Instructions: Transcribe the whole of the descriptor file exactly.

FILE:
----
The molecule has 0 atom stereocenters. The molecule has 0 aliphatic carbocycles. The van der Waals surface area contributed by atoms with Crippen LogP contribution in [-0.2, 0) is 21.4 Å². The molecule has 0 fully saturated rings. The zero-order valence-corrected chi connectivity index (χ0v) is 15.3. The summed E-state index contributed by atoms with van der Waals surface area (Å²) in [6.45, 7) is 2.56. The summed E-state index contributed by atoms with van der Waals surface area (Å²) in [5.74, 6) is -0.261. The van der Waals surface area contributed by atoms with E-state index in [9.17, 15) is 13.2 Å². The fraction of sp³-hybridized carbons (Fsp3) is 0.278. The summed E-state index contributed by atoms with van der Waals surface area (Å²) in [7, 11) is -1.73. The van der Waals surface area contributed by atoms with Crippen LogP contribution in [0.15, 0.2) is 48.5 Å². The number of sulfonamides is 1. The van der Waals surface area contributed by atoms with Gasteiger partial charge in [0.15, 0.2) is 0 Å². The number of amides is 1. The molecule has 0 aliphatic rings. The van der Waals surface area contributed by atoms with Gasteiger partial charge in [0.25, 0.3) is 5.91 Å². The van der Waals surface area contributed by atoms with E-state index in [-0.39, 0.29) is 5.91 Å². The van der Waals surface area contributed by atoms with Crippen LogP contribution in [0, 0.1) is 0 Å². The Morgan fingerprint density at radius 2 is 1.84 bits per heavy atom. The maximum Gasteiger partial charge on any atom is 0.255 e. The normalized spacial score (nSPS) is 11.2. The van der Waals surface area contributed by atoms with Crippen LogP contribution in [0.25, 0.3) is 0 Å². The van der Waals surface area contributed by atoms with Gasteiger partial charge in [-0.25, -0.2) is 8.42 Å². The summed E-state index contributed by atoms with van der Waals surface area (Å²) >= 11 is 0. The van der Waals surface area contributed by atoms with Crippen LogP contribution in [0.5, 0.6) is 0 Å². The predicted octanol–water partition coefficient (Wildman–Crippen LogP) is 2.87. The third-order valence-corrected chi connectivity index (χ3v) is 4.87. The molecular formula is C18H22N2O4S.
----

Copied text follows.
The molecule has 0 atom stereocenters. The molecule has 0 aliphatic carbocycles. The van der Waals surface area contributed by atoms with Crippen LogP contribution in [-0.2, 0) is 21.4 Å². The molecule has 0 fully saturated rings. The zero-order valence-corrected chi connectivity index (χ0v) is 15.3. The summed E-state index contributed by atoms with van der Waals surface area (Å²) in [6.45, 7) is 2.56. The summed E-state index contributed by atoms with van der Waals surface area (Å²) in [5.74, 6) is -0.261. The van der Waals surface area contributed by atoms with E-state index in [9.17, 15) is 13.2 Å². The fraction of sp³-hybridized carbons (Fsp3) is 0.278. The summed E-state index contributed by atoms with van der Waals surface area (Å²) in [7, 11) is -1.73. The van der Waals surface area contributed by atoms with Crippen LogP contribution in [0.15, 0.2) is 48.5 Å². The number of sulfonamides is 1. The van der Waals surface area contributed by atoms with Gasteiger partial charge in [0.15, 0.2) is 0 Å². The number of amides is 1. The molecule has 0 aliphatic rings. The van der Waals surface area contributed by atoms with Gasteiger partial charge in [0.25, 0.3) is 5.91 Å². The van der Waals surface area contributed by atoms with E-state index in [-0.39, 0.29) is 5.91 Å². The van der Waals surface area contributed by atoms with Crippen LogP contribution in [0, 0.1) is 0 Å². The Morgan fingerprint density at radius 2 is 1.84 bits per heavy atom. The maximum Gasteiger partial charge on any atom is 0.255 e. The normalized spacial score (nSPS) is 11.2. The van der Waals surface area contributed by atoms with Crippen LogP contribution in [0.25, 0.3) is 0 Å². The van der Waals surface area contributed by atoms with Gasteiger partial charge in [-0.25, -0.2) is 8.42 Å². The summed E-state index contributed by atoms with van der Waals surface area (Å²) >= 11 is 0. The van der Waals surface area contributed by atoms with Crippen LogP contribution in [0.5, 0.6) is 0 Å². The predicted octanol–water partition coefficient (Wildman–Crippen LogP) is 2.87. The third-order valence-corrected chi connectivity index (χ3v) is 4.87. The molecular formula is C18H22N2O4S.